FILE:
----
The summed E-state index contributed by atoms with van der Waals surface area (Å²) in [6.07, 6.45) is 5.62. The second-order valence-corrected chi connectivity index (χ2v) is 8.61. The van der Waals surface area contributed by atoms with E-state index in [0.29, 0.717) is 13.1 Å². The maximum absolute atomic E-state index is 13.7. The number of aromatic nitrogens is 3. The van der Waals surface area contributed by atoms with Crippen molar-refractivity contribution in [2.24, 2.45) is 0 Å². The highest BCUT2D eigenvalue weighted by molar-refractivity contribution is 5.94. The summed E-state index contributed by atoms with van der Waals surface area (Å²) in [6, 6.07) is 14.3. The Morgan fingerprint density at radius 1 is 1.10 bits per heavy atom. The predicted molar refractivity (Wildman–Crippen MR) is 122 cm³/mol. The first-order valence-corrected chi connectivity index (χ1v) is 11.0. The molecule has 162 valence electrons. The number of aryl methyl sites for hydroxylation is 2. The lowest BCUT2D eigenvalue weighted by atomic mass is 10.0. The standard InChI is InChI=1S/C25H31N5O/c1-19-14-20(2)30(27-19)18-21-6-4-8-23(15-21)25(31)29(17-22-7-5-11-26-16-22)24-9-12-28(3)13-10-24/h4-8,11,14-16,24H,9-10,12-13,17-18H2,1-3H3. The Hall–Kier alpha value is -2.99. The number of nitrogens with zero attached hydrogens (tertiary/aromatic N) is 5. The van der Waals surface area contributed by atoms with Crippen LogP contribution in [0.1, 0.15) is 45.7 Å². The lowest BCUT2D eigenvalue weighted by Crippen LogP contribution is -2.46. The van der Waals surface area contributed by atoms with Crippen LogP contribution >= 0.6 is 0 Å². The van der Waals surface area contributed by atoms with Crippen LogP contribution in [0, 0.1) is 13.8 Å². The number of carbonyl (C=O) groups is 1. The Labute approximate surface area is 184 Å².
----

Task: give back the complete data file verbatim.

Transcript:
The summed E-state index contributed by atoms with van der Waals surface area (Å²) in [6.07, 6.45) is 5.62. The second-order valence-corrected chi connectivity index (χ2v) is 8.61. The van der Waals surface area contributed by atoms with E-state index in [0.29, 0.717) is 13.1 Å². The maximum absolute atomic E-state index is 13.7. The number of aromatic nitrogens is 3. The van der Waals surface area contributed by atoms with Crippen molar-refractivity contribution in [2.24, 2.45) is 0 Å². The highest BCUT2D eigenvalue weighted by molar-refractivity contribution is 5.94. The summed E-state index contributed by atoms with van der Waals surface area (Å²) in [6, 6.07) is 14.3. The Morgan fingerprint density at radius 1 is 1.10 bits per heavy atom. The predicted molar refractivity (Wildman–Crippen MR) is 122 cm³/mol. The first-order valence-corrected chi connectivity index (χ1v) is 11.0. The molecule has 162 valence electrons. The number of aryl methyl sites for hydroxylation is 2. The lowest BCUT2D eigenvalue weighted by atomic mass is 10.0. The standard InChI is InChI=1S/C25H31N5O/c1-19-14-20(2)30(27-19)18-21-6-4-8-23(15-21)25(31)29(17-22-7-5-11-26-16-22)24-9-12-28(3)13-10-24/h4-8,11,14-16,24H,9-10,12-13,17-18H2,1-3H3. The Hall–Kier alpha value is -2.99. The number of nitrogens with zero attached hydrogens (tertiary/aromatic N) is 5. The van der Waals surface area contributed by atoms with Crippen LogP contribution in [0.1, 0.15) is 45.7 Å². The lowest BCUT2D eigenvalue weighted by Crippen LogP contribution is -2.46. The van der Waals surface area contributed by atoms with Crippen LogP contribution >= 0.6 is 0 Å². The van der Waals surface area contributed by atoms with Crippen LogP contribution in [0, 0.1) is 13.8 Å². The number of carbonyl (C=O) groups is 1. The Labute approximate surface area is 184 Å².